While connected to the external computer, general-purpose system setups cannot easily be moved on the shop floor or in difficult-to-access areas where measurement is required. Also, these systems often require additional software to interpret the generated 3D data and obtain actionable results. Results are delivered on a computer monitor that can be situated far from the place of measurement. Operators need to focus on their computer screens and align the results mentally to the actual surface that was measured elsewhere.
Because of the inherent drawbacks and challenges of traditional measurement systems, they are rarely used for the daily routine of maintenance and quality-control jobs in the hangar. Instead, these systems are relegated to use by engineering departments and highly trained operators.
Accuracy and speed
A great deal of attention is placed on the accuracy and repeatability of results delivered by a measurement system, and for good reason. But often this necessary accuracy comes at the expense of speed, simplicity, and meaningful feedback.
The 8tree system makes use of usability engineering principles to correct these drawbacks. Among other things, usability engineering states that there are three important limits to device response times:
The limit for immediate response
is 0.1 s. If a response is faster than that, the user doesn’t perceive any delay and experiences immediate response.
The limit for uninterrupted user workflow
is 1 s. For more involved operations, a user will typically allow up to 1 s before shifting the attention away from the task at hand.
The limit for keeping the user’s attention
is 10 s. When response times approach that, it becomes important that the user receives feedback on the progress of the process. Displaying a progress bar can serve this purpose. Delays in response time greater than 10 s increase the risk that the user will be distracted, which can negatively affect continuous workflow and the quality of work.
Real-time augmented reality (AR) overlay for aircraft dent damage measurement is in operation at Delta Airlines. Courtesy of Delta Airlines.
In the context of a measurement tool, speed relates to scanning time and the time taken to analyze and represent results. Because of the targeted nature of the problem being evaluated, an application-specific system can significantly shorten analysis time, while AR can project the results back on the surface that has been measured. Results can include numerical values as well as simple color codes that mark features relative to tolerance settings. Additionally, status information about the measurement tool, such as battery load level and Wi-Fi connectivity, can give operators real-time feedback.
The goal of design simplicity is to produce results that are meaningful, readily understood, and immediately actionable in the form of a pass/fail or go/no-go decision.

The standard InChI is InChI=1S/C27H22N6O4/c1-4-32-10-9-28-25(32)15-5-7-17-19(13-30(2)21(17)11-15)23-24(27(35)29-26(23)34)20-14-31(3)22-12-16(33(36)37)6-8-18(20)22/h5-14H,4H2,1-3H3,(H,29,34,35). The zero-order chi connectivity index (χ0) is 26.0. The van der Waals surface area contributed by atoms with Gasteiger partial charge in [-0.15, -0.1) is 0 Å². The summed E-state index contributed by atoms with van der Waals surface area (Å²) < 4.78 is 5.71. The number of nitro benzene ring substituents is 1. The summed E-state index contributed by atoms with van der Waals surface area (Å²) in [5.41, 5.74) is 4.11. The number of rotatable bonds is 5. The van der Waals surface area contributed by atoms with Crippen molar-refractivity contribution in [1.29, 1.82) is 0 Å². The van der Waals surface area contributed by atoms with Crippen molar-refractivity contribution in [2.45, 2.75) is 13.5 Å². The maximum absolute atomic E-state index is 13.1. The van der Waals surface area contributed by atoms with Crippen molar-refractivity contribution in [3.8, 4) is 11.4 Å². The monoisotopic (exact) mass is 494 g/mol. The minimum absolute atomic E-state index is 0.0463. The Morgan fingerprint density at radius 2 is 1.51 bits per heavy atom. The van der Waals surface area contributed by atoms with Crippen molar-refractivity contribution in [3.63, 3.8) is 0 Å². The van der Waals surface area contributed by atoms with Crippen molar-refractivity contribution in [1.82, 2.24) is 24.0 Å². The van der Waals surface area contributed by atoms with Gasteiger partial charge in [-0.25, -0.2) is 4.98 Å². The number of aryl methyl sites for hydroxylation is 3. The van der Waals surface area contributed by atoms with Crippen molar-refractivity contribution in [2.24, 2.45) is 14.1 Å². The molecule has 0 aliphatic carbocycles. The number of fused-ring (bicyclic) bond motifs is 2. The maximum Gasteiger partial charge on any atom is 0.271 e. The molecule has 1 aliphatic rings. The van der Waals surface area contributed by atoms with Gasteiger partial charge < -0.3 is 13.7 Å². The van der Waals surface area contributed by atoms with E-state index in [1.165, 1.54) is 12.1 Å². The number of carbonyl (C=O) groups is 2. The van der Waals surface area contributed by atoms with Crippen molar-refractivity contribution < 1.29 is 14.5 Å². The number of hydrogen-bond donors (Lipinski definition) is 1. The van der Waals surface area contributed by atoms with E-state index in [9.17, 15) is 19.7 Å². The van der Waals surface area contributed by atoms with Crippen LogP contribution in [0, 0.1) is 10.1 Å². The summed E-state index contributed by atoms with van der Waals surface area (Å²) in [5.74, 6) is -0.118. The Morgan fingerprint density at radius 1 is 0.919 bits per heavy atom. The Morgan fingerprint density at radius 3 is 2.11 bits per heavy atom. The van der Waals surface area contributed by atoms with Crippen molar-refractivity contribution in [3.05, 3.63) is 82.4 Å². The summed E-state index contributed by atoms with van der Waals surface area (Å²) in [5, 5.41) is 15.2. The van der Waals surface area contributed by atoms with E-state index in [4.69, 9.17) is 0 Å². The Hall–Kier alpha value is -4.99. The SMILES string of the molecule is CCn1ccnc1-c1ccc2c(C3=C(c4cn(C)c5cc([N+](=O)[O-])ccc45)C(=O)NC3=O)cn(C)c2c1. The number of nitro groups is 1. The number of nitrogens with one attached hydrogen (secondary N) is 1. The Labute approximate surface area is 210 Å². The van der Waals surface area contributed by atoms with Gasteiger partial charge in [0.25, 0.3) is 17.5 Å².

Reaching this goal means achieving the right balance between functionality and ease. The factors that can make a critical difference include fewer mouse clicks, no complex menus, immediate response, little latency, and hard-wired buttons instead of complex software configuration options.
For the optimal experience, it also is important that the user is in control. Besides making the process short, providing feedback, and keeping the user informed when progress is slow, user control means always allowing the user to interrupt the process.
Case studies from TAP Maintenance & Engineering (M&E) and easyJet illustrate the practical benefits to the aviation maintenance industry of application-specific tools that follow a user-centric design. The measurement tools these companies used were packaged in a self-contained design with a zero learning curve and one-button operation.
TAP M&E is a global provider of heavy-check maintenance, repair, and overhaul services. It is part of the TAP Group, which operates Portugal’s national carrier, TAP Airlines. After a year of using dentCHECK, an application-specific tool designed to empower operators in the hangar, TAP M&E witnessed a more than 90 percent improvement in time taken to map and report dent damage.
This graphical summary shows efficiency gains at TAP Maintenance & Engineering (M&E) when using dentCHECK. Courtesy of 8tree.
Meanwhile, in a separate study, easyJet, a pioneer of low-cost aviation in Europe, realized a more than 80 percent time savings to disposition dents with the aid of dentCHECK.
Applying lessons from usability engineering has a positive impact on quality and repeatability of results and efficiency. Gage R&R analysis of the measurement data from user- and workflow-centric design has demonstrated that the variability attributed to the operator is small even for a complex metrology instrument.
Meet the authors
Howard Chung is an applications engineer at 8tree in Germany. His research experience is in the development of smart materials, particularly in the applications of structural health monitoring and energy harvesting. He currently focuses on optimizing workflows for human operators of complex vision systems. He holds two aerospace engineering degrees from Virginia Polytechnic Institute and State University; email: email@example.com.
Pia Böttcher is vice president of operations at 8tree. She has held a variety of project management, sales/marketing, and business management roles in the machine vision and life sciences sectors. Her current research involves the practical implementation of usability engineering theory in the design of application-specific 3D scanners. She is a graduate of the University of Applied Sciences Konstanz and Warwick Business School, with emphasis in computer science and business; email: firstname.lastname@example.org.
Erik Klaas is CTO of 8tree. His two decades of work in 3D optical metrology include some of the earliest intellectual property development for structured light scanning. His current research focuses on the integration of gesture-based techniques and AR in application-specific 3D scanners. A senior member of SPIE, he is a graduate of the Cologne University of Applied Science, with an emphasis in optical 3D metrology and color topometry; email: email@example.com.